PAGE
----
Chris Larsen -- the CEO of OpenCoin, a fellow San Francisco-based payment platform that processes most national currencies as well as bitcoin and its own virtual cash, Ripple -- agreed. “They definitely are regulating them, [and] we actually think that’s a really good thing for the industry,” he told IBTimes. “I thought the guidance was a good idea. One of the things the guidelines seem to make clear for the first time is that a virtual currency could be used for goods and services.”
The Price Of Regulation
But such regulation is a slippery slope, said Jerry Brito, a senior research fellow at the Mercatus Center at George Mason University.
Perhaps it begins with measures to prevent money-laundering, he said. But what measures would the government take to prevent the untraceable currency from being used for child pornography or human trafficking?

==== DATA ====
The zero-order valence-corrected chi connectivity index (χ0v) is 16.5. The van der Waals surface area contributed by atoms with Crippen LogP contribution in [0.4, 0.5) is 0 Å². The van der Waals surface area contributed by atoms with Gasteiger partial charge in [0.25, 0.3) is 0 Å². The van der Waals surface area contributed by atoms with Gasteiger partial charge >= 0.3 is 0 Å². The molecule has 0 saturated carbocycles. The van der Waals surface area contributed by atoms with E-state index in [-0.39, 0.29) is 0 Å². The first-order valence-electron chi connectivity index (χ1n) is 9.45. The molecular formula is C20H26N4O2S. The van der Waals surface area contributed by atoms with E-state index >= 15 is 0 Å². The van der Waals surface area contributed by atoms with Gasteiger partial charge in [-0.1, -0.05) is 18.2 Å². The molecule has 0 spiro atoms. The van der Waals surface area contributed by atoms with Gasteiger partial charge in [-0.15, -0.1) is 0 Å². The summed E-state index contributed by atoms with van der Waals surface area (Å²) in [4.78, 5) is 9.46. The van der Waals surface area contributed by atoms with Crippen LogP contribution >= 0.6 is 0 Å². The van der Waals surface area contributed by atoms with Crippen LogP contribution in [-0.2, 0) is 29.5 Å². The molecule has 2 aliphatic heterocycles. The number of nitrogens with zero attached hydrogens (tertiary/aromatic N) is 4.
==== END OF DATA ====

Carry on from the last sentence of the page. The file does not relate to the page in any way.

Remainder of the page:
“Bitcoin has the potential to be a disruptive technology that would be beneficial to the economy, and we don’t want to kill off that potential to get at the other potential for bad stuff,” he observed. Brito, who plans to speak next month at a conference on virtual currencies organized by the National Center for Missing and Exploited Children, added: “We’re already the first country to enforce money-laundering laws against bitcoin. But the U.S. would be shooting itself in the foot if it went too far [with regulations] and either outlawed bitcoin or made the legal guidelines impossible to comply with.”
Will China Step In?
So far, Chinese bitcoin merchants have little to fear. For many, the CCTV segment on bitcoin seemed to be a signal from Beijing, which heavily controls the channel’s content, that the currency is worth exploring.
Some of those interviewed speculated that the Communist Party wants to see bitcoin stockpiled in China, allowing the government to invest in it if, or when, the dollar is shaken from its perch as the world’s reserve currency.